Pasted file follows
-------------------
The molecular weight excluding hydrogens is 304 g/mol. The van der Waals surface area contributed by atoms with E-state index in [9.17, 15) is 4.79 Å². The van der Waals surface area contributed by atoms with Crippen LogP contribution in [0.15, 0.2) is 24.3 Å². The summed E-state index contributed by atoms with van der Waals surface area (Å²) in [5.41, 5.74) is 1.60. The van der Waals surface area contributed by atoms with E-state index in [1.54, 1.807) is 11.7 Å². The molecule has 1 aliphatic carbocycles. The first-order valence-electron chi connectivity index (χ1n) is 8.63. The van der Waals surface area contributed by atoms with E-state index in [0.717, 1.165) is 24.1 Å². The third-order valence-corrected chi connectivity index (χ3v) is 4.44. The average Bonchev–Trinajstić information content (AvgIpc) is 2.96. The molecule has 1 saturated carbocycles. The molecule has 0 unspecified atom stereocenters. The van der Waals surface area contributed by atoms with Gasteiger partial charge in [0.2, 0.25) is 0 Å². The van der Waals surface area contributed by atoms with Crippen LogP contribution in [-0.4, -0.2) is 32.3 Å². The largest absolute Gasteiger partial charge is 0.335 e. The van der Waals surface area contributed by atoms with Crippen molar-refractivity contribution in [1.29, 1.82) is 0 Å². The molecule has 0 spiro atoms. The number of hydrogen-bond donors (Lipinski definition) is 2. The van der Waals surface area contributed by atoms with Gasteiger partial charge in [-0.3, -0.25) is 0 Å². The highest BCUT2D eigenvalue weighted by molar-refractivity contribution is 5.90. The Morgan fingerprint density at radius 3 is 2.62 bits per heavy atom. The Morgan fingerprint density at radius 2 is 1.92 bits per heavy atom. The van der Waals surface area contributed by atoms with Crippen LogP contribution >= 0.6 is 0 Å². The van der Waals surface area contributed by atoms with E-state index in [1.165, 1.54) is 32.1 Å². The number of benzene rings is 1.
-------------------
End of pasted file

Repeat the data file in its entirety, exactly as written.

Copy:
The molecular weight excluding hydrogens is 304 g/mol. The van der Waals surface area contributed by atoms with E-state index in [9.17, 15) is 4.79 Å². The van der Waals surface area contributed by atoms with Crippen LogP contribution in [0.15, 0.2) is 24.3 Å². The summed E-state index contributed by atoms with van der Waals surface area (Å²) in [5.41, 5.74) is 1.60. The van der Waals surface area contributed by atoms with E-state index in [1.54, 1.807) is 11.7 Å². The molecule has 1 aliphatic carbocycles. The first-order valence-electron chi connectivity index (χ1n) is 8.63. The van der Waals surface area contributed by atoms with E-state index in [0.717, 1.165) is 24.1 Å². The third-order valence-corrected chi connectivity index (χ3v) is 4.44. The average Bonchev–Trinajstić information content (AvgIpc) is 2.96. The molecule has 1 saturated carbocycles. The molecule has 0 unspecified atom stereocenters. The van der Waals surface area contributed by atoms with Gasteiger partial charge in [0.2, 0.25) is 0 Å². The van der Waals surface area contributed by atoms with Crippen LogP contribution in [-0.4, -0.2) is 32.3 Å². The largest absolute Gasteiger partial charge is 0.335 e. The van der Waals surface area contributed by atoms with Crippen molar-refractivity contribution in [1.29, 1.82) is 0 Å². The molecule has 0 spiro atoms. The number of hydrogen-bond donors (Lipinski definition) is 2. The van der Waals surface area contributed by atoms with Gasteiger partial charge in [-0.3, -0.25) is 0 Å². The highest BCUT2D eigenvalue weighted by molar-refractivity contribution is 5.90. The Morgan fingerprint density at radius 3 is 2.62 bits per heavy atom. The Morgan fingerprint density at radius 2 is 1.92 bits per heavy atom. The van der Waals surface area contributed by atoms with Crippen LogP contribution >= 0.6 is 0 Å². The van der Waals surface area contributed by atoms with E-state index in [1.165, 1.54) is 32.1 Å². The number of benzene rings is 1.